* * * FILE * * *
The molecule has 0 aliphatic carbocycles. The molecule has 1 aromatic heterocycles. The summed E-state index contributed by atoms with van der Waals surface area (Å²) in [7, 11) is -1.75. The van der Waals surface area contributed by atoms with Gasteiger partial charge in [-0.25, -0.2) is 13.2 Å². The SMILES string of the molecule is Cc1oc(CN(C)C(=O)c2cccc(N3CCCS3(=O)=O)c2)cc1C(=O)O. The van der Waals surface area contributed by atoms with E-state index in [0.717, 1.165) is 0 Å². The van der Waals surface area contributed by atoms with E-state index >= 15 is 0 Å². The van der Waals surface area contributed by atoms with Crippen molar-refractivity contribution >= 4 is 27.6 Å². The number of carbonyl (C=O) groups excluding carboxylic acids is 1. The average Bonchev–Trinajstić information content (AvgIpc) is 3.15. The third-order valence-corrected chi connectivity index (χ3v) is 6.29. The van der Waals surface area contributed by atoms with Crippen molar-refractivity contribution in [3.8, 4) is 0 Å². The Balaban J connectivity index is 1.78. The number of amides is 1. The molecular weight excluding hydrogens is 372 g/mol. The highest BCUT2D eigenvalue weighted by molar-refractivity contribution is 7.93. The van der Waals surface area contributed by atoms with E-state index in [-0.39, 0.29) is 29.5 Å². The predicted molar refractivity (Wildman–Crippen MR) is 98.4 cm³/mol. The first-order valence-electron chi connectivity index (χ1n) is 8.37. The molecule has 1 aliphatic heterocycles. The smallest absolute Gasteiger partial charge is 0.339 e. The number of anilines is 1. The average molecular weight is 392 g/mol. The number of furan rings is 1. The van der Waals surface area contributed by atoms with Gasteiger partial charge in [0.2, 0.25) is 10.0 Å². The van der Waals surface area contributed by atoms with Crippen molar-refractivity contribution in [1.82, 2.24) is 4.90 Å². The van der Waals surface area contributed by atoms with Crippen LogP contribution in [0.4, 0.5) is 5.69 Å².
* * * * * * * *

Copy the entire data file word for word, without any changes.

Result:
The molecule has 0 aliphatic carbocycles. The molecule has 1 aromatic heterocycles. The summed E-state index contributed by atoms with van der Waals surface area (Å²) in [7, 11) is -1.75. The van der Waals surface area contributed by atoms with Gasteiger partial charge in [-0.25, -0.2) is 13.2 Å². The SMILES string of the molecule is Cc1oc(CN(C)C(=O)c2cccc(N3CCCS3(=O)=O)c2)cc1C(=O)O. The van der Waals surface area contributed by atoms with E-state index in [0.717, 1.165) is 0 Å². The van der Waals surface area contributed by atoms with E-state index >= 15 is 0 Å². The van der Waals surface area contributed by atoms with Crippen molar-refractivity contribution >= 4 is 27.6 Å². The number of carbonyl (C=O) groups excluding carboxylic acids is 1. The average Bonchev–Trinajstić information content (AvgIpc) is 3.15. The third-order valence-corrected chi connectivity index (χ3v) is 6.29. The van der Waals surface area contributed by atoms with Crippen molar-refractivity contribution in [3.8, 4) is 0 Å². The Balaban J connectivity index is 1.78. The number of amides is 1. The molecular weight excluding hydrogens is 372 g/mol. The highest BCUT2D eigenvalue weighted by molar-refractivity contribution is 7.93. The van der Waals surface area contributed by atoms with E-state index in [-0.39, 0.29) is 29.5 Å². The predicted molar refractivity (Wildman–Crippen MR) is 98.4 cm³/mol. The first-order valence-electron chi connectivity index (χ1n) is 8.37. The molecule has 1 aliphatic heterocycles. The smallest absolute Gasteiger partial charge is 0.339 e. The number of anilines is 1. The average molecular weight is 392 g/mol. The number of furan rings is 1. The van der Waals surface area contributed by atoms with Gasteiger partial charge in [0.2, 0.25) is 10.0 Å². The van der Waals surface area contributed by atoms with Crippen molar-refractivity contribution in [1.82, 2.24) is 4.90 Å². The van der Waals surface area contributed by atoms with Crippen LogP contribution in [0.4, 0.5) is 5.69 Å².